Raynaud's sometimes is called a disease, syndrome, or phenomenon. The disorder is marked by brief episodes of vasospasm (VA-so-spazm), which is a narrowing of the blood vessels.
Vasospasm of the arteries reduces blood flow to the fingers and toes. In people who have Raynaud's, the disorder usually affects the fingers. In about 40 percent of people who have Raynaud's, it affects the toes. Rarely, the disorder affects the nose, ears, nipples, and lips.
Often, the cause of Raynaud's isn't known. This type of Raynaud's is called Raynaud's disease or primary Raynaud's.
Sometimes a disease, condition, or other factor causes Raynaud's. This type of Raynaud's is called Raynaud's phenomenon or secondary Raynaud's. Primary Raynaud's is more common and tends to be less severe than secondary Raynaud's.
If you have primary or secondary Raynaud's, cold temperatures or stress can trigger "Raynaud's attacks." During an attack, little or no blood flows to affected body parts.
As a result, the skin may turn white and then blue for a short time. As blood flow returns, the affected areas may turn red and throb, tingle, burn, or feel numb.
In both types of Raynaud's, even mild or brief changes in temperature can cause Raynaud's attacks. For example, taking something out of the freezer or being exposed to temperatures below 60 degrees Fahrenheit can cause your fingers to turn blue.
Most people who have Raynaud's have no long-term tissue damage or disability. However, people who have severe Raynaud's can develop skin sores or gangrene from prolonged or repeated Raynaud's attacks. "Gangrene" refers to the death or decay of body tissues.
About 5 percent of the U.S. population has Raynaud's. For most people who have primary Raynaud's, the disorder is more of a bother than a serious illness. They usually can manage the condition with minor lifestyle changes.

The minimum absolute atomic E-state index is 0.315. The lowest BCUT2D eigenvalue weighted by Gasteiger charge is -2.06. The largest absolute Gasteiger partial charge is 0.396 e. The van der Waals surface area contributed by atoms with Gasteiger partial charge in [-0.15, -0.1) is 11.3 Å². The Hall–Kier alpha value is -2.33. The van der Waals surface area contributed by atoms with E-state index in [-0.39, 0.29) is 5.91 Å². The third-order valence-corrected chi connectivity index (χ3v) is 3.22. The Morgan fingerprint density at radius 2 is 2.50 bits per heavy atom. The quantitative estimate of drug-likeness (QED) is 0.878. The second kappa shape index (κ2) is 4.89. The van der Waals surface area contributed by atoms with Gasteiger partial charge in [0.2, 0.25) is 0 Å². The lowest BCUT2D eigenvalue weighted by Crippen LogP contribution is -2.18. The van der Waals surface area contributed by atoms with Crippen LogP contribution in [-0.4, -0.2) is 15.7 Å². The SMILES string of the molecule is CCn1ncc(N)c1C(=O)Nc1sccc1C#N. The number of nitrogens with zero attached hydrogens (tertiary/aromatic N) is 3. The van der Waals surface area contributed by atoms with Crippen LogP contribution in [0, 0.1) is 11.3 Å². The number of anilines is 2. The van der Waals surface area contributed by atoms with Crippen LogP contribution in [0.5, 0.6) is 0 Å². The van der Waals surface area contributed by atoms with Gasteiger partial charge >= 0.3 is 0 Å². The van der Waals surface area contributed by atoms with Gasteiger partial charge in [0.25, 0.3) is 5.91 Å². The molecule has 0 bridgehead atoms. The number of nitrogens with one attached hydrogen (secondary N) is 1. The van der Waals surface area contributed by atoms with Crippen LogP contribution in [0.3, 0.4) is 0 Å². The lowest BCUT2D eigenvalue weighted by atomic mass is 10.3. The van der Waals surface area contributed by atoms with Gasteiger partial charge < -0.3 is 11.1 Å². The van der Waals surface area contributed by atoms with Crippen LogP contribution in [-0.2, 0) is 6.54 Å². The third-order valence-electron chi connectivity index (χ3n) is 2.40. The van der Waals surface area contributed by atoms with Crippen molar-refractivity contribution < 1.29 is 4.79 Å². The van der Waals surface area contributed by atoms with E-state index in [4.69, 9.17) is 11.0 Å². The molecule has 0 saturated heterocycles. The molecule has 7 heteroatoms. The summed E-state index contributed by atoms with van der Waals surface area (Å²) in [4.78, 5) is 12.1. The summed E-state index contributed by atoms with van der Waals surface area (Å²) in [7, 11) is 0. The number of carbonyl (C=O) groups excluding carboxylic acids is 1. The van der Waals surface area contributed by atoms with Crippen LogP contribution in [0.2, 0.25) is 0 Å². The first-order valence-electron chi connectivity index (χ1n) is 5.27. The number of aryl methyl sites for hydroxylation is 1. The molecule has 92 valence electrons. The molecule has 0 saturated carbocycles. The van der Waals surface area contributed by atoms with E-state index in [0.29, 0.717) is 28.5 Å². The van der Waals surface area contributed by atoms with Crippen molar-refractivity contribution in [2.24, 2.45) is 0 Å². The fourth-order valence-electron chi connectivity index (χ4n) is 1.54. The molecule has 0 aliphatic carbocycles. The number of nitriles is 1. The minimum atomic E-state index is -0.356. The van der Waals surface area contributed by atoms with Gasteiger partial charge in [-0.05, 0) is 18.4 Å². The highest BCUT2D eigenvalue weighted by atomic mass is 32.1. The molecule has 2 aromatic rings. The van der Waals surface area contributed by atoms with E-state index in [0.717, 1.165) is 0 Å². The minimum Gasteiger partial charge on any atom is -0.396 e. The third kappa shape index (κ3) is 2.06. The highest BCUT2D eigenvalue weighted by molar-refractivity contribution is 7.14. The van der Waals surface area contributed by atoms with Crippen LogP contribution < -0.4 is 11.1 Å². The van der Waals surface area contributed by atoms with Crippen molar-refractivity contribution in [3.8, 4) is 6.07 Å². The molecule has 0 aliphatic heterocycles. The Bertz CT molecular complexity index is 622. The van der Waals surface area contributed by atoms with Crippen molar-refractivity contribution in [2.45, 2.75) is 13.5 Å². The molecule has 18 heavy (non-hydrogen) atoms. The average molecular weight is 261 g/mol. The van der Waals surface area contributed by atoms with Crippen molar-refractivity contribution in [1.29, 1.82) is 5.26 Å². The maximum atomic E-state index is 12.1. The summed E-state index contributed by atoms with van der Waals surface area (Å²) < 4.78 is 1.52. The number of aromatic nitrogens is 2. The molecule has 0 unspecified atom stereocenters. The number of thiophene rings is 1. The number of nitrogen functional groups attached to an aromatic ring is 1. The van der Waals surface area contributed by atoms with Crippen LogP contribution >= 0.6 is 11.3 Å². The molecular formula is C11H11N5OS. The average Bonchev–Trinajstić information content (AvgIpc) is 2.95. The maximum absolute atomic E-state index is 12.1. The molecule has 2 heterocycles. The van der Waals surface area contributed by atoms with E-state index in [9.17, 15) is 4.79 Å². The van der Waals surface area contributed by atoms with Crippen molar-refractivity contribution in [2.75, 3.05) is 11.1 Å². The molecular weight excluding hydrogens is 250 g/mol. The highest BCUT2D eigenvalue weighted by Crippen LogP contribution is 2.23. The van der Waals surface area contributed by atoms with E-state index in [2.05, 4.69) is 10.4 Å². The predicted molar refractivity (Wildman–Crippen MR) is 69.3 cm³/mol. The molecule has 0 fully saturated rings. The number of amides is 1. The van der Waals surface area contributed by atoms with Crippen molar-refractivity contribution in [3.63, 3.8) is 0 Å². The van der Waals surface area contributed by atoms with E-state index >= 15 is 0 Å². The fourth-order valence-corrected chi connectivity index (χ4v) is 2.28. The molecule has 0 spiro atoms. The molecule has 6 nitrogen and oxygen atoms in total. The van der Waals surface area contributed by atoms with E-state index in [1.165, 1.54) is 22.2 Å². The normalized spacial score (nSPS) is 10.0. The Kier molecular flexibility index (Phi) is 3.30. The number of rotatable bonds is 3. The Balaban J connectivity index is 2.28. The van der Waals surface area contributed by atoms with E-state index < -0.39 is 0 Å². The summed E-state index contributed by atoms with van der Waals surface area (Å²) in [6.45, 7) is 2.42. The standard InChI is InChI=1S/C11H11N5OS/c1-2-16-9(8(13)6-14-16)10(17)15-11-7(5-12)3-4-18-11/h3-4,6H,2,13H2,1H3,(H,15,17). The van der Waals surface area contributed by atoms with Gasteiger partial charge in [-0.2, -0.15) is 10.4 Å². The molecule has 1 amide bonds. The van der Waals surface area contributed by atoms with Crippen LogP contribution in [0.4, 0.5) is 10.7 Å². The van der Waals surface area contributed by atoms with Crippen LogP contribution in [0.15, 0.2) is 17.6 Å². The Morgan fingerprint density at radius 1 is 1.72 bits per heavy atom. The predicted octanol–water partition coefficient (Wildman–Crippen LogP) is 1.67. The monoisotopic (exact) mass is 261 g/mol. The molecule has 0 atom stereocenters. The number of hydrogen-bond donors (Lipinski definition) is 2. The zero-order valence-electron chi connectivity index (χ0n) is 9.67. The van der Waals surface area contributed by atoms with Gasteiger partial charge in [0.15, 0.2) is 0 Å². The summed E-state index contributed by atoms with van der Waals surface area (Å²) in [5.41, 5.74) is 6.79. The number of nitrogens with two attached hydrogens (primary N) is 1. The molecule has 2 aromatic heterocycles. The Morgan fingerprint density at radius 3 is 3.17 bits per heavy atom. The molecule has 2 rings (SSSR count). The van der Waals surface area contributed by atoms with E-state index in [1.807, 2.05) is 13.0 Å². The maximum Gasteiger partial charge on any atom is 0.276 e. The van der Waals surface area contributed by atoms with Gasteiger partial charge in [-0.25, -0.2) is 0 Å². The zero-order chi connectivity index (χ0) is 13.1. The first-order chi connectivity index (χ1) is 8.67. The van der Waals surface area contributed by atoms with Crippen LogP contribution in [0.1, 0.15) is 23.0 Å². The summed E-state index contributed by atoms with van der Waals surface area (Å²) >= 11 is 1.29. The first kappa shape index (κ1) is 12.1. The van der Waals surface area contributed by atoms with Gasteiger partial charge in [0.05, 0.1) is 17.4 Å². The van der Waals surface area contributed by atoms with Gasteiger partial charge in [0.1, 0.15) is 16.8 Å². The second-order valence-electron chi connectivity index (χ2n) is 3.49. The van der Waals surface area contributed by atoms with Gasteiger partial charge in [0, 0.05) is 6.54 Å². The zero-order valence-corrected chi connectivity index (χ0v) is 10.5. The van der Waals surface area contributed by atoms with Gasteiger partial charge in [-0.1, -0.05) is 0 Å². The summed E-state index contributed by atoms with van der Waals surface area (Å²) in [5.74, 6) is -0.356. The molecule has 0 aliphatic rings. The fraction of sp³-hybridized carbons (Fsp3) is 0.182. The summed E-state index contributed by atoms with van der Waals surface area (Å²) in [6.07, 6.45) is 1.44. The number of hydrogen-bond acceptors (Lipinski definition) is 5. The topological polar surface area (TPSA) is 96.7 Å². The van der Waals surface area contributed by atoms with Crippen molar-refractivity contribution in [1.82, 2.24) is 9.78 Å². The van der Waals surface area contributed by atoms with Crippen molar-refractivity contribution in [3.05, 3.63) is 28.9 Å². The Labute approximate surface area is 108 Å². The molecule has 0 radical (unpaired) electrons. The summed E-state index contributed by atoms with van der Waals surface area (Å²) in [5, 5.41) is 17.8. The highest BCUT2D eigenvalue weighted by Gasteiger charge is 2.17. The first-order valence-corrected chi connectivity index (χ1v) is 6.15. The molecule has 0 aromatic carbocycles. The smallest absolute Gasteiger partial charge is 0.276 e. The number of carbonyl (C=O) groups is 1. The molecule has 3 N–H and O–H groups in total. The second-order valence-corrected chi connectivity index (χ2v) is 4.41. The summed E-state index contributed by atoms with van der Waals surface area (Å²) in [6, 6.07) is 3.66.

Secondary Raynaud's may be harder to manage. However, several treatments are available to help prevent or relieve symptoms. With secondary Raynaud's, it's important to treat the underlying disease or condition that's causing it.
Researchers continue to look for better ways to diagnose and treat Raynaud's.
Last edited by Peridot_Gem; 02-15-2011 at 07:13 AM.
Thanks for the info. Today is a better day and now that I have some idea about what's going on with my body, these things that are happening to me make sense.
Your welcome there's so much to learn about the condition's and what you can't get off the rheumo specialist's you can definitely get it from the member's and i'm glad the info as settled your mind abit and what to expect.
The past week has been interesting. I visited my gynocologist and she wanted me tested to see if I have a problem with my pituatary gland instead of lupus. She thinks ot may be a pituatary gland tumor, which is easily removed. I've investigated the symptoms of the pit tumor and have more symptoms of that than lupus. I did, however, read that prednisone can cause these tumors so maybe it's an additional prob on top of the lupus. I'm staying in prayer this will soon resolve itself
Originally Posted by wilsgurl
I am glad your gyno is covering a test on you for a pituatary gland besides just thinking Lupus all the time, there's quite a few lady member's on the site besides myself had to go to gyno specialist's plus tgal's been there herself by what she says.
Medication of any sort can always cause extra problems ontop for example when i had DVT they thought the Tegretol had caused it and now finding out i've had the Lupus from birth i'll never know to this day which it's connected to, the rheumo specialist thinks it's the lupus but who knows.
I do wish you all the best and please let us know how it goes. xxxxxx
How are things going mate and how did the test go with the pituatay gland or as'nt it been sorted yet, please get back to us and let we know how your doing??